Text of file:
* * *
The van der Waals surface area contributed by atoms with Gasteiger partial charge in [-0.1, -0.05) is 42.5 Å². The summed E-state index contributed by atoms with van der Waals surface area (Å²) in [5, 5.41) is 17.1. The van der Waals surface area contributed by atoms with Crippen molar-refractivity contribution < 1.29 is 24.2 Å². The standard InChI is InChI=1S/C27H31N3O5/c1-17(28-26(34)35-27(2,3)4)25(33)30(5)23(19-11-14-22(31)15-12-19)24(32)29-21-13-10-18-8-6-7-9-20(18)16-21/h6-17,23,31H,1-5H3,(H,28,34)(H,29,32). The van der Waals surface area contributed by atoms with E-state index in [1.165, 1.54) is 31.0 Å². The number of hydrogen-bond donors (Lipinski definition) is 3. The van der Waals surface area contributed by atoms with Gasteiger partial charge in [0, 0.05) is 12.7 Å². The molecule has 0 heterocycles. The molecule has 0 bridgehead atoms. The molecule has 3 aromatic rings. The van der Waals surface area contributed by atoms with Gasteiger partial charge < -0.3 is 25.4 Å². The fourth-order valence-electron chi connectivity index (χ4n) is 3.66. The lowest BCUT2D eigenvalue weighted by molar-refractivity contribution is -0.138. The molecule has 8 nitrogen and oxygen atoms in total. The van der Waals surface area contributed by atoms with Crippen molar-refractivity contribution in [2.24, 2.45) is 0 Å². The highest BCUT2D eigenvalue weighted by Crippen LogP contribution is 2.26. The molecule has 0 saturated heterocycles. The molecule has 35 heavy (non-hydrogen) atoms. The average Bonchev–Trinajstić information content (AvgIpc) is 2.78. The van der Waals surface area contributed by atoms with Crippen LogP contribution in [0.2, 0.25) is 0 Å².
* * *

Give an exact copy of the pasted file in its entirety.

The van der Waals surface area contributed by atoms with Gasteiger partial charge in [-0.1, -0.05) is 42.5 Å². The summed E-state index contributed by atoms with van der Waals surface area (Å²) in [5, 5.41) is 17.1. The van der Waals surface area contributed by atoms with Crippen molar-refractivity contribution < 1.29 is 24.2 Å². The standard InChI is InChI=1S/C27H31N3O5/c1-17(28-26(34)35-27(2,3)4)25(33)30(5)23(19-11-14-22(31)15-12-19)24(32)29-21-13-10-18-8-6-7-9-20(18)16-21/h6-17,23,31H,1-5H3,(H,28,34)(H,29,32). The van der Waals surface area contributed by atoms with E-state index in [1.165, 1.54) is 31.0 Å². The number of hydrogen-bond donors (Lipinski definition) is 3. The van der Waals surface area contributed by atoms with Gasteiger partial charge in [0, 0.05) is 12.7 Å². The molecule has 0 heterocycles. The molecule has 0 bridgehead atoms. The molecule has 3 aromatic rings. The van der Waals surface area contributed by atoms with Gasteiger partial charge < -0.3 is 25.4 Å². The fourth-order valence-electron chi connectivity index (χ4n) is 3.66. The lowest BCUT2D eigenvalue weighted by molar-refractivity contribution is -0.138. The molecule has 8 nitrogen and oxygen atoms in total. The van der Waals surface area contributed by atoms with Crippen molar-refractivity contribution in [2.24, 2.45) is 0 Å². The highest BCUT2D eigenvalue weighted by Crippen LogP contribution is 2.26. The molecule has 0 saturated heterocycles. The molecule has 35 heavy (non-hydrogen) atoms. The average Bonchev–Trinajstić information content (AvgIpc) is 2.78. The van der Waals surface area contributed by atoms with Crippen LogP contribution in [0.2, 0.25) is 0 Å².